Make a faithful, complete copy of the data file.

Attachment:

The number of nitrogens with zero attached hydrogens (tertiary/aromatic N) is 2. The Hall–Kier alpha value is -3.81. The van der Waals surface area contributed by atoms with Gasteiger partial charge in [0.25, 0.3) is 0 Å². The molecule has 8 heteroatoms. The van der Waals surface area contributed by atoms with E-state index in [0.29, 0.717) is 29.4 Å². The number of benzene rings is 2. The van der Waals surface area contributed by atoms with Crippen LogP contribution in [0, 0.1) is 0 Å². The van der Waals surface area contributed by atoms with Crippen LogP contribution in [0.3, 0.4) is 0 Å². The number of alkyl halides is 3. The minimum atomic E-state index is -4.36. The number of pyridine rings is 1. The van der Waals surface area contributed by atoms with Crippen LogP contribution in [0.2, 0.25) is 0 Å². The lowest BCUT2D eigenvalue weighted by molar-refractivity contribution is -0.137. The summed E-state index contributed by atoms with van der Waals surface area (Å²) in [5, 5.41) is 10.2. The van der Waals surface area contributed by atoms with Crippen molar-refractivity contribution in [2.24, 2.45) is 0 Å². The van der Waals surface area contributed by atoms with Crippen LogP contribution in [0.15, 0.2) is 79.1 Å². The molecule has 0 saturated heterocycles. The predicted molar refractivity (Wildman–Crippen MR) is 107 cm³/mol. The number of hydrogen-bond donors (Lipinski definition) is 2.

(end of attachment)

The number of nitrogens with zero attached hydrogens (tertiary/aromatic N) is 2. The Hall–Kier alpha value is -3.81. The van der Waals surface area contributed by atoms with Gasteiger partial charge in [0.25, 0.3) is 0 Å². The molecule has 8 heteroatoms. The van der Waals surface area contributed by atoms with E-state index in [0.29, 0.717) is 29.4 Å². The number of benzene rings is 2. The van der Waals surface area contributed by atoms with Crippen LogP contribution in [0, 0.1) is 0 Å². The van der Waals surface area contributed by atoms with Crippen LogP contribution in [0.3, 0.4) is 0 Å². The number of alkyl halides is 3. The minimum atomic E-state index is -4.36. The number of pyridine rings is 1. The van der Waals surface area contributed by atoms with Crippen LogP contribution in [0.2, 0.25) is 0 Å². The lowest BCUT2D eigenvalue weighted by molar-refractivity contribution is -0.137. The summed E-state index contributed by atoms with van der Waals surface area (Å²) in [5, 5.41) is 10.2. The van der Waals surface area contributed by atoms with Crippen molar-refractivity contribution in [2.24, 2.45) is 0 Å². The van der Waals surface area contributed by atoms with Crippen LogP contribution in [0.15, 0.2) is 79.1 Å². The molecule has 0 saturated heterocycles. The predicted molar refractivity (Wildman–Crippen MR) is 107 cm³/mol. The number of hydrogen-bond donors (Lipinski definition) is 2.